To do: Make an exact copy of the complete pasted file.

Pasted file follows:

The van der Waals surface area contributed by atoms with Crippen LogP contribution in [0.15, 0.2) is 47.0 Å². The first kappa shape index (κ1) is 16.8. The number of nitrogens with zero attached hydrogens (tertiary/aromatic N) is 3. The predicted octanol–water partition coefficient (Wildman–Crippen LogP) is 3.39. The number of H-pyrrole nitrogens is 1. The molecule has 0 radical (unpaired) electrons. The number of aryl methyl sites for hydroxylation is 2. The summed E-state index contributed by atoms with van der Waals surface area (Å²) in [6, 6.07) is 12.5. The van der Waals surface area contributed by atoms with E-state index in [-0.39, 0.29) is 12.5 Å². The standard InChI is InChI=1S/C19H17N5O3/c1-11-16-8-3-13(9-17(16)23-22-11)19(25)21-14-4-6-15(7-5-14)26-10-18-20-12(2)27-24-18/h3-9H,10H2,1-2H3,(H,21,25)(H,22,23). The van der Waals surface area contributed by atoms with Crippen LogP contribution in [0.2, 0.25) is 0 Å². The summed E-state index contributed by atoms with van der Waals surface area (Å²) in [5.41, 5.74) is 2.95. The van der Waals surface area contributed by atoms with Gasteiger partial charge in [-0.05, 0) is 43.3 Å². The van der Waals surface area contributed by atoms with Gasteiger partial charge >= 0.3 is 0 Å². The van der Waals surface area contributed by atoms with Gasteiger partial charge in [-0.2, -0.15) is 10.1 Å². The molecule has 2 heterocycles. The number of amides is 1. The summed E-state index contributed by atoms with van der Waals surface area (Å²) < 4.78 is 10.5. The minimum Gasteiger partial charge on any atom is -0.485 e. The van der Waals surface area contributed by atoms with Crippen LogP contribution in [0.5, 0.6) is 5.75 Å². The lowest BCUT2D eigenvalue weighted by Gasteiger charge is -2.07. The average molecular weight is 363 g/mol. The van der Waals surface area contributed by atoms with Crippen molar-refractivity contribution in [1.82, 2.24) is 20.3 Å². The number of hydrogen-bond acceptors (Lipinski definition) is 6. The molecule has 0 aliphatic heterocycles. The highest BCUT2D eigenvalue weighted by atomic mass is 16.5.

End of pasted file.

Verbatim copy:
The van der Waals surface area contributed by atoms with Crippen LogP contribution in [0.15, 0.2) is 47.0 Å². The first kappa shape index (κ1) is 16.8. The number of nitrogens with zero attached hydrogens (tertiary/aromatic N) is 3. The predicted octanol–water partition coefficient (Wildman–Crippen LogP) is 3.39. The number of H-pyrrole nitrogens is 1. The molecule has 0 radical (unpaired) electrons. The number of aryl methyl sites for hydroxylation is 2. The summed E-state index contributed by atoms with van der Waals surface area (Å²) in [6, 6.07) is 12.5. The van der Waals surface area contributed by atoms with E-state index in [-0.39, 0.29) is 12.5 Å². The standard InChI is InChI=1S/C19H17N5O3/c1-11-16-8-3-13(9-17(16)23-22-11)19(25)21-14-4-6-15(7-5-14)26-10-18-20-12(2)27-24-18/h3-9H,10H2,1-2H3,(H,21,25)(H,22,23). The van der Waals surface area contributed by atoms with Crippen LogP contribution in [0.2, 0.25) is 0 Å². The summed E-state index contributed by atoms with van der Waals surface area (Å²) in [5.41, 5.74) is 2.95. The van der Waals surface area contributed by atoms with Gasteiger partial charge in [-0.05, 0) is 43.3 Å². The van der Waals surface area contributed by atoms with Gasteiger partial charge >= 0.3 is 0 Å². The van der Waals surface area contributed by atoms with Gasteiger partial charge in [-0.2, -0.15) is 10.1 Å². The molecule has 2 heterocycles. The number of amides is 1. The summed E-state index contributed by atoms with van der Waals surface area (Å²) < 4.78 is 10.5. The minimum Gasteiger partial charge on any atom is -0.485 e. The van der Waals surface area contributed by atoms with Crippen LogP contribution in [0.5, 0.6) is 5.75 Å². The lowest BCUT2D eigenvalue weighted by Gasteiger charge is -2.07. The average molecular weight is 363 g/mol. The van der Waals surface area contributed by atoms with Crippen molar-refractivity contribution in [1.82, 2.24) is 20.3 Å². The number of hydrogen-bond acceptors (Lipinski definition) is 6. The molecule has 0 aliphatic heterocycles. The highest BCUT2D eigenvalue weighted by atomic mass is 16.5.